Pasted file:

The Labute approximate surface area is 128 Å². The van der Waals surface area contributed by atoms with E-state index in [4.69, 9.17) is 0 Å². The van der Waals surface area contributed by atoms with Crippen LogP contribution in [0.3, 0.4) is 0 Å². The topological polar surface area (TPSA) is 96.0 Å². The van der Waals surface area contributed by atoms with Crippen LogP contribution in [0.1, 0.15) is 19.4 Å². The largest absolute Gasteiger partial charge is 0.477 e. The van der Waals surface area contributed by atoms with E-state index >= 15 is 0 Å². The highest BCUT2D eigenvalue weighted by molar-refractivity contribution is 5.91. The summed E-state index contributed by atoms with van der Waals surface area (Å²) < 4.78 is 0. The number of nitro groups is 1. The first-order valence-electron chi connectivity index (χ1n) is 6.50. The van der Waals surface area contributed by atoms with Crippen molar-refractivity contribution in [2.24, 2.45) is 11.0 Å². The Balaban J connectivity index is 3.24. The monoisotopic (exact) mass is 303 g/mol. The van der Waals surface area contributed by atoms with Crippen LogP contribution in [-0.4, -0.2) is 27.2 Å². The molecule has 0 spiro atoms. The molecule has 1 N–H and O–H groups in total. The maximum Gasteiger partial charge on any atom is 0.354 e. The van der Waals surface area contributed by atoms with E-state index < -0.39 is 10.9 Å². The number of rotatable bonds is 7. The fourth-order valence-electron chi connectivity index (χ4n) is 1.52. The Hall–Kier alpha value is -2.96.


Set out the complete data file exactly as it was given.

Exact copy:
The Labute approximate surface area is 128 Å². The van der Waals surface area contributed by atoms with E-state index in [4.69, 9.17) is 0 Å². The van der Waals surface area contributed by atoms with Crippen LogP contribution in [0.3, 0.4) is 0 Å². The topological polar surface area (TPSA) is 96.0 Å². The van der Waals surface area contributed by atoms with Crippen LogP contribution in [0.1, 0.15) is 19.4 Å². The largest absolute Gasteiger partial charge is 0.477 e. The van der Waals surface area contributed by atoms with E-state index >= 15 is 0 Å². The highest BCUT2D eigenvalue weighted by molar-refractivity contribution is 5.91. The summed E-state index contributed by atoms with van der Waals surface area (Å²) < 4.78 is 0. The number of nitro groups is 1. The first-order valence-electron chi connectivity index (χ1n) is 6.50. The van der Waals surface area contributed by atoms with Crippen molar-refractivity contribution in [2.24, 2.45) is 11.0 Å². The Balaban J connectivity index is 3.24. The monoisotopic (exact) mass is 303 g/mol. The van der Waals surface area contributed by atoms with Crippen LogP contribution in [-0.4, -0.2) is 27.2 Å². The molecule has 0 spiro atoms. The molecule has 1 N–H and O–H groups in total. The maximum Gasteiger partial charge on any atom is 0.354 e. The van der Waals surface area contributed by atoms with E-state index < -0.39 is 10.9 Å². The number of rotatable bonds is 7. The fourth-order valence-electron chi connectivity index (χ4n) is 1.52. The Hall–Kier alpha value is -2.96.